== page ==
But here’s the thing. Precisely because the stakes are so high for Muslims facing an existential crisis, it is all the more important for them to try to find a way out of it, even if it means making difficult compromises. The point is that the current standoff is hurting them, not the BJP, and so it is in their own interest to open a dialogue. There’s a crude old adage that you can’t afford to be an enemy of the biggest fish in the pond.
The Muslim response to the majority challenge has tended to be more emotional than pragmatic. And their liberal and secular friends didn’t help by expressing their sense of grievance, exaggerating the “threat” to their safety, and effectively discouraging them from speaking to the “enemy,” while portraying themselves as saviors even then. they are struggling for their lives. Act together.
The whole Muslim-BJP and Hindu-Muslim question has become bogged down in a meandering debate over secularism versus communalism. Confusing the two has led to a deepening of the sectarian divide, sparking a politically charged culture war. What Muslims need is an uncompromising pragmatic approach. Which means we stop dreaming of a secular utopia and endlessly arguing about the past – and instead try to make the best of a bad situation.
Politically isolated and facing an uncertain future, Muslims have few options. The question is whether they want to prolong the agony or try to find a dignified outcome. There is an urgent need to seek agreement on the basis of common citizenship and shared history rather than faith – a settlement underpinned by hard-line realism. The effort should be to try to strike a balance between minority rights and the sensitivities of the majority community, which she says have been ignored in the name of secularism.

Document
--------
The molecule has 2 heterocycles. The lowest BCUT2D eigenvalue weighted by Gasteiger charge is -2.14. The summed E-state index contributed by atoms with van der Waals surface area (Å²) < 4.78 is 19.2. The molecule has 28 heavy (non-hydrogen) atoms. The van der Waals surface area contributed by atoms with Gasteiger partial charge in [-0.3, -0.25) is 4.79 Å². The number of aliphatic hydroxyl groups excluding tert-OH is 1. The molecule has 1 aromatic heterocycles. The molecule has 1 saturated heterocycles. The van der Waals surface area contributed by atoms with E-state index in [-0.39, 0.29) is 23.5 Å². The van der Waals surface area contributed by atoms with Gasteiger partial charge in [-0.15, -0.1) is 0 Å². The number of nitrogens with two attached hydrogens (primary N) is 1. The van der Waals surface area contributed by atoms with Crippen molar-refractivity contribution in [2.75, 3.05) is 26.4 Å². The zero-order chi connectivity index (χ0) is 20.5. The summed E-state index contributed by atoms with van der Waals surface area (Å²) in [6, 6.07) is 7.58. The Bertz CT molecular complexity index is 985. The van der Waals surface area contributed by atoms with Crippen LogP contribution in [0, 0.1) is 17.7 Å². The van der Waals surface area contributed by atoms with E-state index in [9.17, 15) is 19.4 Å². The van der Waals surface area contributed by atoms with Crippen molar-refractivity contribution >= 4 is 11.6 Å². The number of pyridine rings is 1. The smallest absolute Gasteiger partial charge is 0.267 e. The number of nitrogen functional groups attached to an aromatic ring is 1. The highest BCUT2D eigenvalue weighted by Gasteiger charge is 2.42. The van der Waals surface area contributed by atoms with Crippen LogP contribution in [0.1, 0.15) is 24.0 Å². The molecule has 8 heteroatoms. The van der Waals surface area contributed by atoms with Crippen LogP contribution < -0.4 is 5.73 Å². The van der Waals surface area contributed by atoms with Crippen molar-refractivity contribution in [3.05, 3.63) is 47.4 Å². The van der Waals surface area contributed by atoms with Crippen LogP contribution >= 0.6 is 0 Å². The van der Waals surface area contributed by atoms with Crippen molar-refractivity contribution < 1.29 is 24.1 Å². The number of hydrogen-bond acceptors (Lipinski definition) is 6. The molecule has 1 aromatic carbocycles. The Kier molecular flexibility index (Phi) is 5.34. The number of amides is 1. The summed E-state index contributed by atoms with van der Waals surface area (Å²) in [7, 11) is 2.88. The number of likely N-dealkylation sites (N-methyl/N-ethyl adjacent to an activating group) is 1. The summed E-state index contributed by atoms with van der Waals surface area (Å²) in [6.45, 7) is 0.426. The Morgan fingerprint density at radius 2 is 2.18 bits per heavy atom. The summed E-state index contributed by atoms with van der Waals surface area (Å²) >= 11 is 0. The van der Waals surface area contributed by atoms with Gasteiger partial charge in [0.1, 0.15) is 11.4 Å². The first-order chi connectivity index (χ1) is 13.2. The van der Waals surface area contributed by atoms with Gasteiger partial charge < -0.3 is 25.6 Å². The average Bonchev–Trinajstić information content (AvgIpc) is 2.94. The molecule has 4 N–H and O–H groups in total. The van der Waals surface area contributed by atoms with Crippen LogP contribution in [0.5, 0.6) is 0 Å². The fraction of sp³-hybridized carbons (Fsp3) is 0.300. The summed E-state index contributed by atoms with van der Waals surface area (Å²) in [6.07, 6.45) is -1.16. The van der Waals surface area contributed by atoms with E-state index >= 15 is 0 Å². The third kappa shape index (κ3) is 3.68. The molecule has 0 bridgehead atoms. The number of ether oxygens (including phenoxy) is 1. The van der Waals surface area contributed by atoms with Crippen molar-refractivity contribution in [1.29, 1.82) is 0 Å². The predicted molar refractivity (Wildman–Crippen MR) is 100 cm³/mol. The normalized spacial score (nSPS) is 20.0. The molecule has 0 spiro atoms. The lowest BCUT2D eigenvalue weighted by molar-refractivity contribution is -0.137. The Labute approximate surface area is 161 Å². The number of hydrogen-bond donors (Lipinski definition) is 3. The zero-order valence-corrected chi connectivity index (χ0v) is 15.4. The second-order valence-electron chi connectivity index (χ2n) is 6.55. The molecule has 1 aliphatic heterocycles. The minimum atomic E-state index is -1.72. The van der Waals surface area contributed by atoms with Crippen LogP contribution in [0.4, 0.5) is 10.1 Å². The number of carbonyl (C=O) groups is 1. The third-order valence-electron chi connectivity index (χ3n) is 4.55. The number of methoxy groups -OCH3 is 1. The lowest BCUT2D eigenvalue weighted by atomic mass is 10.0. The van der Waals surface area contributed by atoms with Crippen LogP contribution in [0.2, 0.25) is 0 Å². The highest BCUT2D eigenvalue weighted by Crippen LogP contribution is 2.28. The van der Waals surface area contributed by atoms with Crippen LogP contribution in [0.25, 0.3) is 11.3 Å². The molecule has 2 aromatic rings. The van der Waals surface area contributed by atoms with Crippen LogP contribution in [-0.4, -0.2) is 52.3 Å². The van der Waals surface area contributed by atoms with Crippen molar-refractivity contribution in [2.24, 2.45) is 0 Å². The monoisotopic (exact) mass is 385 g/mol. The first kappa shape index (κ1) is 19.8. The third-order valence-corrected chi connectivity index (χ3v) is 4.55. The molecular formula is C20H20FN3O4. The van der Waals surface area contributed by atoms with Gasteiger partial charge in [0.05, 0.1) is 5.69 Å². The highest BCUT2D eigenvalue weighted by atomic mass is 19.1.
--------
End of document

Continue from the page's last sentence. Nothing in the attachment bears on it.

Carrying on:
For any dialogue to succeed, the Hindu sense of grievance will have to be addressed. Which could even imply the recognition of Hinduism as the official religion of India. There is a misconception that the only alternative to a secular state is a theocracy. A state can have an officially recognized religion while remaining secular in practice by treating all citizens equally and ensuring that their religious and civil rights are protected by law, as in many western liberal democracies. , including Britain, where the state is Christian, but the government practices are secular. Exploring a mutually acceptable framework that would be seen as fair to all without abandoning the essential elements of a secular society can be a good starting point for dialogue.
Some might see this as a “surrender”, but it will actually allow Muslims to withdraw at a time of their choosing rather than having a solution imposed on them. In return, they can insist on constitutional/legal guarantees around the protection of the rights of Muslims as equal citizens of India.
Let’s be clear: there is no Godot coming to our rescue. Muslims are alone and time is running out. But, of course, it takes two to tango. For any Muslim initiative to take off, the BJP and the RSS will also have to reach out to them – starting with reining in bullies operating in the name of defending Hinduism and Hindu culture. It will be much easier for moderate Muslims to persuade the community to ask for peace.
The writer’s book on Hindu-Muslim relations is due out soon. The opinions expressed are personal.